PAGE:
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A more stringent anti-hijacking law

30 Jul 2015
A more stringent anti-hijacking law
  • The government announced its intention to introduce tougher Anti-Hijacking laws by repealing the Anti-Hijacking Act, 1982.
  • Capital punishment, which earlier could be awarded in case of the death of security personnel or hostages, would be extended to include deaths of ground staff as well.
  • The definition of hijacking would expand from "in-flight" to "in-service", to include incidents occurring during flight preparation, prior to takeoff.

Airport security: A serious concern

2 Jan 2016
Airport security: A serious concern
  • The Parliamentary Standing Committee on Transport, Tourism and Culture found that 8 airports in the country are not under Central Industrial Security Force (CISF) protection, the only specialized aviation security agency in India.
  • Criticizing the lack of attention towards aviation security, it categorized 26 of the 98 operational airports as 'hyper-sensitive'.
  • It has also highlighted lack of security equipment like X-rays, CCTVs, etc.

Anti-hijacking legislation in India

Fact
Information

India established the Anti-Hijacking Act in 1982 to tackle hijacking situations. However, since that time, there has arisen a need for consolidating the law to include a national hostage policy to tackle hostage crises emanating from such incidents.

Hotlines at airports to tackle hijack situations

27 Jan 2016
Hotlines at airports to tackle hijack situations
  • 13 airports in the country may soon have hotlines linked to crisis management rooms in the Civil Aviation Ministry and Cabinet Secretariat to deal with hijacking situations.
  • The move comes in the wake of the Pathankot attack which triggered the government to review the security apparatus of critical infrastructure in India.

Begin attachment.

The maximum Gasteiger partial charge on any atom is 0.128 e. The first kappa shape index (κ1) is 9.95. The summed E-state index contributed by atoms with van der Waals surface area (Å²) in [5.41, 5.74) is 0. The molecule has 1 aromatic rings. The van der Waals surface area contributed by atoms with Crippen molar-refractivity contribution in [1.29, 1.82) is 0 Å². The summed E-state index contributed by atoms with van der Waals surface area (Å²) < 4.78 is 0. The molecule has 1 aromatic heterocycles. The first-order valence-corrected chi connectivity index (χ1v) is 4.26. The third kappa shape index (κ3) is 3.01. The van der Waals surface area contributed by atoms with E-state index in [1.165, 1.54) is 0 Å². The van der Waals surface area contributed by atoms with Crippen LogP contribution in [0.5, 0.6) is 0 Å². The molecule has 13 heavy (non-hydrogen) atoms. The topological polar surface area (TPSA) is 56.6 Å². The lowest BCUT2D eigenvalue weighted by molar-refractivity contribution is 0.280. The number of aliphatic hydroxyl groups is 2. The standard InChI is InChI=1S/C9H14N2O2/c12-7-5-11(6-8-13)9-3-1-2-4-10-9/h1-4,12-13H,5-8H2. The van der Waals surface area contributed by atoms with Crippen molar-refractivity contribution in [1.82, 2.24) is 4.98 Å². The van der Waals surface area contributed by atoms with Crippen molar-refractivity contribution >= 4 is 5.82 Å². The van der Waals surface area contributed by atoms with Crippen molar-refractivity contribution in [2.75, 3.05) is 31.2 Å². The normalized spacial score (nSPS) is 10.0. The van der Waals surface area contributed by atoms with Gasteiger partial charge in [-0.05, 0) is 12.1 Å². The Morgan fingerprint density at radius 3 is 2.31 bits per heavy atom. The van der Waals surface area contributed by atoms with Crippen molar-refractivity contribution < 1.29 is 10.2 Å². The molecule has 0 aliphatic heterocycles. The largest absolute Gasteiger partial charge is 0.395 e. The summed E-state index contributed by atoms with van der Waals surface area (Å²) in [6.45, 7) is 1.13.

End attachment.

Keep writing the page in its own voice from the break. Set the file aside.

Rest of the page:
• The Airport Authority of India (AAI) will install the hotlines at major airports.

Why is the hotline needed?

Justification
Why is the hotline needed?
  • India has faced 6 aircraft hijackings since gaining Independence in 1947. The communication gap during the 1999 Indian Airlines IC-814 hijacking delayed the response of security agencies.
  • The permanent hotlines aim to avoid this.
  • Now, in case of any eventuality, the aircrafts will be diverted to the nearest airport with a hotline and communication would not only be immediate, but also much more streamlined.

Airports with hotlines

Fact
Information

The two dedicated hotlines will be setup at 13 airports - Delhi, Mumbai, Kolkata, Chennai, Hyderabad, Bengaluru, Trivandrum, Nagpur, Ahmedabad, Chandigarh, Jaipur, Lucknow and Guwahati - spreading across India's territory.

More security measures required: Experts

Reactions
More security measures required: Experts
  • Security experts have used this opportunity to suggest various measures for further strengthening the security of airports.
  • Former AAI board member Robey Lal recommended strengthening cargo security and implementing Perimeter Intrusion Detection Systems to prevent a security breach.
  • Others have suggested providing basic martial training to cabin crew as done in China and Singapore, increasing number of CISF personnel, installing full body scanners, etc.